Rhys McClenaghan, an Irish Olympic gymnast, debunked the internet-fueled theory that athletes would be sleeping on cardboard beds that easily break under pressure to discourage sexual activity.
Athletes from all over the world make their way to Japan for the 2021 Olympics and started to settle in the Olympic Village. However, some media outlets have reported that the cardboard bed frames the athletes are expected to sleep in are meant to collapse in the event of partaking in sexual activities.
However, McClenaghan debunked the theory in a tweeted video, where he jumped up and down on the bed, calling it “anti-sex fake news.”
“In today’s episode of fake news at the Olympic games, the beds are meant to be anti-sex. They’re made out of cardboard, yes,” he explained. “But, apparently, they’re meant to break at any sudden movements. It’s fake. Fake news.”
“Anti-sex” beds at the Olympics pic.twitter.com/2jnFm6mKcB
— Rhys Mcclenaghan (@McClenaghanRhys) July 18, 2021
The official Twitter account for the Olympics “retweeted” McClenaghan to say, “Thanks for debunking the myth.”
The account added, “You heard it first from @TeamIreland gymnast @McClenaghanRhys – the sustainable cardboard beds are sturdy! #Tokyo2020”
— Olympics (@Olympics) July 19, 2021
Dezeen magazine reported that there had been 18,000 cardboard beds set up for the athletes. In addition, Dezeen noted that 8,000 of the customizable beds would be repurposed for athletes at the Paralympics.
When athletes get to the Olympic Village, they will get a customized mattress at a fitting center. The Dezeen report added:
The bed frames are made from recycled cardboard, while the modular mattresses are made from polyethylene fibres that the brand says can be recycled an unlimited number of times.
The cardboard bedframes will support a version of Airweave’s modular mattress, which the brand designed to accommodate the wide variety of body types of different athletes.
The mattress is composed of three separate blocks made from springy polyethylene fibres – one to support the head and shoulders, one to support the waist and one to support the legs – which are zipped together in a case.
Dezeen noted that the sleeping equipment was meant to align with the Games’ sustainability plan, to put on a more sustainable event, and be able to “showcase innovative concepts and solutions that will have a legacy after the Games.”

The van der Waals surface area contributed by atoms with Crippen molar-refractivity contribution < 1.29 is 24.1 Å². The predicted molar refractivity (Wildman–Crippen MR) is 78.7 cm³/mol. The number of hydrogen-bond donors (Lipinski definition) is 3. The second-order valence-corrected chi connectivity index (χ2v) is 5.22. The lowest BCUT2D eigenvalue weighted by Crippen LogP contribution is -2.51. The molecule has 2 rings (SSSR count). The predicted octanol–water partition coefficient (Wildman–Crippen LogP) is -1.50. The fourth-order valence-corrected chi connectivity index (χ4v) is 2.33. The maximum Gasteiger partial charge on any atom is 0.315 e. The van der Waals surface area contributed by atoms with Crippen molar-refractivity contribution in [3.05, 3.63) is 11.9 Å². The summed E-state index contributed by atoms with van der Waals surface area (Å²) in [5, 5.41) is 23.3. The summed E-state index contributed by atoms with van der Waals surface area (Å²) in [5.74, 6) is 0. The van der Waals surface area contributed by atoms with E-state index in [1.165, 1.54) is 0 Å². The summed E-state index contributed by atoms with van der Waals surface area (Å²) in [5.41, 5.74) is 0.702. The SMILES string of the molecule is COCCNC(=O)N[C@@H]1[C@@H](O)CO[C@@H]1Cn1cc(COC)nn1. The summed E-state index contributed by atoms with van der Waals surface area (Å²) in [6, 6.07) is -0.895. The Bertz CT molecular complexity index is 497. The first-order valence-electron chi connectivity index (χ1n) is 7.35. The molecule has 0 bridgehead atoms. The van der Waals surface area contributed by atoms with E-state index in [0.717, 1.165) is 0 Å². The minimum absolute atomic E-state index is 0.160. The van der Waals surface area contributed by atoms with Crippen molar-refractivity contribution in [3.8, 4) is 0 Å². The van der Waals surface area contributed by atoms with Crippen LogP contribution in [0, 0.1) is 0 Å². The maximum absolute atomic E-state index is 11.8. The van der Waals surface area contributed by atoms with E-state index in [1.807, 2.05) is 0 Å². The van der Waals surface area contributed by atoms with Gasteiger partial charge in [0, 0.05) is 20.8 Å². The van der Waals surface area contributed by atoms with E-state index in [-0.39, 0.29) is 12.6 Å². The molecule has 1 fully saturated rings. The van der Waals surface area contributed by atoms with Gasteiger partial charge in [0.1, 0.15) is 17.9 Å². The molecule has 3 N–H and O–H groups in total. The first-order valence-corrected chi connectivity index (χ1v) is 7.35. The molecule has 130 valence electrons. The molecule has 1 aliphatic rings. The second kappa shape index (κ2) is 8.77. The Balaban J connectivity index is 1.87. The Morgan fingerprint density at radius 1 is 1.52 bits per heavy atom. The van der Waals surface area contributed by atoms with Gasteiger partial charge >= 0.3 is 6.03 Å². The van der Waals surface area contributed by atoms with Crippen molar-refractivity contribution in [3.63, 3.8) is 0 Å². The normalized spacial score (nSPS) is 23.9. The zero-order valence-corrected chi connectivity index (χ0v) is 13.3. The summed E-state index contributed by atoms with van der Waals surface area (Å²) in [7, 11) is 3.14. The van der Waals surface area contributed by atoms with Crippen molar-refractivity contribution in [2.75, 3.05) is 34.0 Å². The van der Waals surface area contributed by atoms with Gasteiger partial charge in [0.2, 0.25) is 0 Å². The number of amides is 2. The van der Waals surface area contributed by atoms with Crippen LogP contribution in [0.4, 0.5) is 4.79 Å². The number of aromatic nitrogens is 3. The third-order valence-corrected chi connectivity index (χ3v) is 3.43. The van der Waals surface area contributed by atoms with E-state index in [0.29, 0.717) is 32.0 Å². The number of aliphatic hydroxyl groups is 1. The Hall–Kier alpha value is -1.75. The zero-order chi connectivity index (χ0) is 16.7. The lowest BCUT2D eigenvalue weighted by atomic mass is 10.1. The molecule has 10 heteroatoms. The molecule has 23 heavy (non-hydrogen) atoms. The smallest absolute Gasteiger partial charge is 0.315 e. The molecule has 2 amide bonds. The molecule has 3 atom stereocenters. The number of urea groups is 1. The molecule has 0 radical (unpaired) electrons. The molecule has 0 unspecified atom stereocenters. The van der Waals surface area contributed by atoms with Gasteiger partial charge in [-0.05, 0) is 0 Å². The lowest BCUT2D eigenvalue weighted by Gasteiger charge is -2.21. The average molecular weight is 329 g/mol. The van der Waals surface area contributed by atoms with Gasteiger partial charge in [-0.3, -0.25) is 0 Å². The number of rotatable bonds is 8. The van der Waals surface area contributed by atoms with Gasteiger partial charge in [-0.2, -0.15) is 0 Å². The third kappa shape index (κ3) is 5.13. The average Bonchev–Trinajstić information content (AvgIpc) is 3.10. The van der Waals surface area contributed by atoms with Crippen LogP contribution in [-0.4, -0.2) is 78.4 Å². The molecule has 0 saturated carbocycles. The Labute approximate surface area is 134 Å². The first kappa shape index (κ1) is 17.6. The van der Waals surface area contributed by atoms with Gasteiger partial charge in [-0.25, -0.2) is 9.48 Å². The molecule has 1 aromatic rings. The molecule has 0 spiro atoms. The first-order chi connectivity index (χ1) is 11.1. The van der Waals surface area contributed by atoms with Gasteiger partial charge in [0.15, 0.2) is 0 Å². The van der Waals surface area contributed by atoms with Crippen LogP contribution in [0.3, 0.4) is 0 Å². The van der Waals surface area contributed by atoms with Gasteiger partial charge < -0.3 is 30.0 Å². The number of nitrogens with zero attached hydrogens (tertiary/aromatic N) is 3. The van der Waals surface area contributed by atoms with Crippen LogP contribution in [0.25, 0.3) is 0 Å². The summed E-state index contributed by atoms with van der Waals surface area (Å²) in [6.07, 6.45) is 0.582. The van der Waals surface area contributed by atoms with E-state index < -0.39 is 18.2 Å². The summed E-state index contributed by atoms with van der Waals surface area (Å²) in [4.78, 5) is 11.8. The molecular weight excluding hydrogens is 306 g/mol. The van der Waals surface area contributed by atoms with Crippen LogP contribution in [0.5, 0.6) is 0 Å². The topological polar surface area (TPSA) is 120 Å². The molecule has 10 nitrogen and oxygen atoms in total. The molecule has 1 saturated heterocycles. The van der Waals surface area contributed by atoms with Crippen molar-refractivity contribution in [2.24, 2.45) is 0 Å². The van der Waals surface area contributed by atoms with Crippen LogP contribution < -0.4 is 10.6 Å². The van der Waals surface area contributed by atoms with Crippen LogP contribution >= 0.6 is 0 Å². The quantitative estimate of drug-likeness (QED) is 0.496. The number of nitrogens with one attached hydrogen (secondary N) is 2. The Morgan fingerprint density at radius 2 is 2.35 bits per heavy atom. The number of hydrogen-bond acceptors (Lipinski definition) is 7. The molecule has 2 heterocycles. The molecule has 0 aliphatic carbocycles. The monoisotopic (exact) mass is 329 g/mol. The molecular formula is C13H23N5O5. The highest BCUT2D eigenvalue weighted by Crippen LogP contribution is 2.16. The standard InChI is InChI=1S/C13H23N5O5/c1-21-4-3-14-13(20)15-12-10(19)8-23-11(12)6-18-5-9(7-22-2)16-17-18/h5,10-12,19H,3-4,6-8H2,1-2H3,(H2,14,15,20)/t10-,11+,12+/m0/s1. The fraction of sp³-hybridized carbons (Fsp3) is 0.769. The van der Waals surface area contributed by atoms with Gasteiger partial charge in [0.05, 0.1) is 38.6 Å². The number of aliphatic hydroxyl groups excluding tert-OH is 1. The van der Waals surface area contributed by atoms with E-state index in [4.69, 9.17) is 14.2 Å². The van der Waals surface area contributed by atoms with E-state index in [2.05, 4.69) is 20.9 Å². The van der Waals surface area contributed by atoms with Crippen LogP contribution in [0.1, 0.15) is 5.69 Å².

Airweave, the bed frame maker, told Dezeen, “The concept was to make a lightweight, easy-to-assemble mattress and meet the Games’ Sustainability Plan.”
Paul Chelimo, an American distance runner, tweeted last week, “Beds to be installed in Tokyo Olympic Village will be made of cardboard. This is aimed at avoiding intimacy among athletes.
“Beds will be able to withstand the weight of a single person to avoid situations beyond sports,” Chelimo added while trying to be funny. “I see no problem for distance runners, even 4 of us can do.”
Beds to be installed in Tokyo Olympic Village will be made of cardboard, this is aimed at avoiding intimacy among athletes
Beds will be able to withstand the weight of a single person to avoid situations beyond sports.
I see no problem for distance runners,even 4 of us can do😂 pic.twitter.com/J45wlxgtSo
— Paul Chelimo🇺🇸 (@Paulchelimo) July 17, 2021
In a series of tweets, Chelimo continued to joke around, saying, “Those who pee on the bed are at risk here. Once the carton box is wet the bed falls over esp it will suck if its a night before final.” He also said, “At this point I will have to start practicing how to sleep on the floor; cause If my bed collapses and I have no training on sleeping on the floor i’m done”
The New York Post reported:
They are distributing a cache of condoms to the athletes, as they have at every Olympic Games since 1988. This year, the condom tally is 160,000. Still, that’s a far cry from the 450,000 doled out for the last summer Olympics, in Rio de Janeiro, Brazil, in 2016.
This year, Olympic officials insist the rubber is for athletes to bring home to spread the message of safe sex.
Last month, the Tokyo Olympics Organizing Committee told Japan Today, “Our intent and goal is not for athletes to use the condoms at the Olympic Village, but to help with awareness by taking them back to their own countries.”